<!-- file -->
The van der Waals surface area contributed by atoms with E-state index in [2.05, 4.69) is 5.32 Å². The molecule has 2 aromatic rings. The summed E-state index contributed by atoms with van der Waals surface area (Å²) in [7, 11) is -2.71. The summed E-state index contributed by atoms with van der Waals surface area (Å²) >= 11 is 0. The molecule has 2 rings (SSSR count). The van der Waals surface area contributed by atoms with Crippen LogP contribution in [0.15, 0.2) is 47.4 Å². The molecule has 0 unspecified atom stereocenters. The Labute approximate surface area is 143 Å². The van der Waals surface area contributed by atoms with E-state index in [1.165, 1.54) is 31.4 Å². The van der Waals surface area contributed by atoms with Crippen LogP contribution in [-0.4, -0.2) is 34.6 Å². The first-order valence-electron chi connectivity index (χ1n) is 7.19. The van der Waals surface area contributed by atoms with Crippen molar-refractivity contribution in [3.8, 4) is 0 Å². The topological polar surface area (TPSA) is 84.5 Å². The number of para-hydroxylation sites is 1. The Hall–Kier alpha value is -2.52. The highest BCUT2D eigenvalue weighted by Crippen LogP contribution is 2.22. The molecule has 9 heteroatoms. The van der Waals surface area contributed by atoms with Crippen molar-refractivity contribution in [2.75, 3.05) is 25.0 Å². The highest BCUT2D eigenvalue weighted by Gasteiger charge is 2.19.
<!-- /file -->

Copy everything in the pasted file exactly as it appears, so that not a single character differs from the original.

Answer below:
The van der Waals surface area contributed by atoms with E-state index in [2.05, 4.69) is 5.32 Å². The molecule has 2 aromatic rings. The summed E-state index contributed by atoms with van der Waals surface area (Å²) in [7, 11) is -2.71. The summed E-state index contributed by atoms with van der Waals surface area (Å²) >= 11 is 0. The molecule has 2 rings (SSSR count). The van der Waals surface area contributed by atoms with Crippen LogP contribution in [0.15, 0.2) is 47.4 Å². The molecule has 0 unspecified atom stereocenters. The Labute approximate surface area is 143 Å². The van der Waals surface area contributed by atoms with E-state index in [1.165, 1.54) is 31.4 Å². The van der Waals surface area contributed by atoms with Crippen LogP contribution in [-0.4, -0.2) is 34.6 Å². The first-order valence-electron chi connectivity index (χ1n) is 7.19. The van der Waals surface area contributed by atoms with Crippen molar-refractivity contribution in [3.8, 4) is 0 Å². The topological polar surface area (TPSA) is 84.5 Å². The number of para-hydroxylation sites is 1. The Hall–Kier alpha value is -2.52. The highest BCUT2D eigenvalue weighted by Crippen LogP contribution is 2.22. The molecule has 9 heteroatoms. The van der Waals surface area contributed by atoms with Crippen molar-refractivity contribution in [2.75, 3.05) is 25.0 Å². The highest BCUT2D eigenvalue weighted by Gasteiger charge is 2.19.